Was the course of life on the planet altered 12,900 years ago by a giant comet exploding over Canada? New evidence found by UC Assistant Professor of Anthropology Ken Tankersley and colleagues suggests the answer is affirmative.
COLUMBIA — Fans of the Saluda River now have a new place to learn about the area’s Native American history. Officials from South Carolina Electric & Gas and the Saluda Shoals Park are holding a ribbon-cutting ceremony on Wednesday to open a new display at the Saluda Shoals Environmental Education Center in Columbia. The center […]
EVANSTON, Ill. — Northwestern University researchers ditched many of their high-tech tools and turned to large stones, fire and some old-fashioned elbow grease to recreate techniques used by Native American coppersmiths who lived more than 600 years ago. This prehistoric approach to metalworking was part of a metallurgical analysis of copper artifacts left behind by […]
Ancient port site was used periodically between 800 B.C. and 1521 A.D. Explorers sit atop the ancient Maya pyramid at Vista Alegre. The pyramid stands 35-feet tall and may have been used by Maya lookouts to monitor approaching and departing canoes. (Credit: Image courtesy of Proyecto Costa Escondida Maritime Maya 2011 Expedition, NOAA-OER.) NOAA-sponsored explorers […]
A team of archaeologists, led by Walter Alva, have discovered the wooden tomb of another member of the Mochica culture’s elite – older than the “Señor de Sipan” (Lord of Sipan).
These findings belong to the Moche civilization, which ruled the northern coast of Peru from the time of Christ to 800 AD, centuries prior to the Incas.
Anthropologists working on the slopes of the Andes in northern Peru have discovered the earliest-known evidence of peanut, cotton and squash farming dating back 5,000 to 9,000 years. Their findings provide long-sought-after evidence that some of the early development of agriculture in the New World took place at farming settlements in the Andes.
A headless skeleton found in a Peruvian tomb is adding new wrinkles to the debate over human sacrifice in the ancient Andes. The decapitated body was found in the Nasca region, named for the ancient civilization that thrived in southern Peru from A.D. 1 to 750.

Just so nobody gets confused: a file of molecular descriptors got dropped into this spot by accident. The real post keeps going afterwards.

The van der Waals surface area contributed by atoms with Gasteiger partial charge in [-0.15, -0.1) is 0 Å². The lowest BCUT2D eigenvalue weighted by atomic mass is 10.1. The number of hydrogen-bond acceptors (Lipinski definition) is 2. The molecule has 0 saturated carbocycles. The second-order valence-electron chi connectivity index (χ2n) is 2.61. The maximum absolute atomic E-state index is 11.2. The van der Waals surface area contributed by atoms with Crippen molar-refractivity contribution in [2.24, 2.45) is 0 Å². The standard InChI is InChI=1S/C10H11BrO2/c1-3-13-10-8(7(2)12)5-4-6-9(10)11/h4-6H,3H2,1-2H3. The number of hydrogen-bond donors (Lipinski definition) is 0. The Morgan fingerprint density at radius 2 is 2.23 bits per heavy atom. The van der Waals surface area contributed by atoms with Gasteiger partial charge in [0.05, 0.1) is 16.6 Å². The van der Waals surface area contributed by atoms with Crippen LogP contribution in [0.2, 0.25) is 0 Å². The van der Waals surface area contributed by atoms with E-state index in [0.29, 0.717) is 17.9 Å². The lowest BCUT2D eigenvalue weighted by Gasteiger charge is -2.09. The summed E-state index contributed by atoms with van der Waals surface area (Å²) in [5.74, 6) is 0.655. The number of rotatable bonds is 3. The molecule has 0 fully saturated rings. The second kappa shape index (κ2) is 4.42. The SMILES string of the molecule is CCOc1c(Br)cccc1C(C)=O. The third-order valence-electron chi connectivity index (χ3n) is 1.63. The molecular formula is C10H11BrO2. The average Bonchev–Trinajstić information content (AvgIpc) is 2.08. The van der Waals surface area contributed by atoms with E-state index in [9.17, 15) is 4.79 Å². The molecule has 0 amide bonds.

Prehistoric Polynesians beat Europeans to the Americas, according to a new analysis of chicken bones.
The work provides the first firm evidence that ancient Polynesians voyaged as far as South America, and also strongly suggests that they were responsible for the introduction of chickens to the continent – a question that has been hotly debated for more than 30 years.
People living in the earliest known settlement in the Americas harvested seaweed and other marine plants from a coastline more than 50 miles (80 kilometers) away, new research shows. Scientists discovered several species of seaweed and marine algae dating back more than 14,000 years at the Monte Verde archaeological site in south-central Chile.
Images of disembodied heads are widespread in the art of Nasca, a culture based on the southern coast of Peru from AD 1 to AD 750. But despite this evidence and large numbers of trophy heads in the region’s archaeological record, only eight headless bodies have been recovered with evidence of decapitation, explains Christina A. Conlee (Texas State University). Conlee’s analysis of a newly excavated headless body from the site of La Tiza provides important new data on decapitation and its relationship to ancient ideas of death and regeneration.
Archeologists have uncovered the 1,300-year-old skeleton of a ruler or priest of the ancient Tiwanaku civilization together with precious jewels inside a much-looted pyramid in western Bolivia.
Research at a 4,200-year-old temple in Peru yields clues to an ancient people who may have clocked the heavens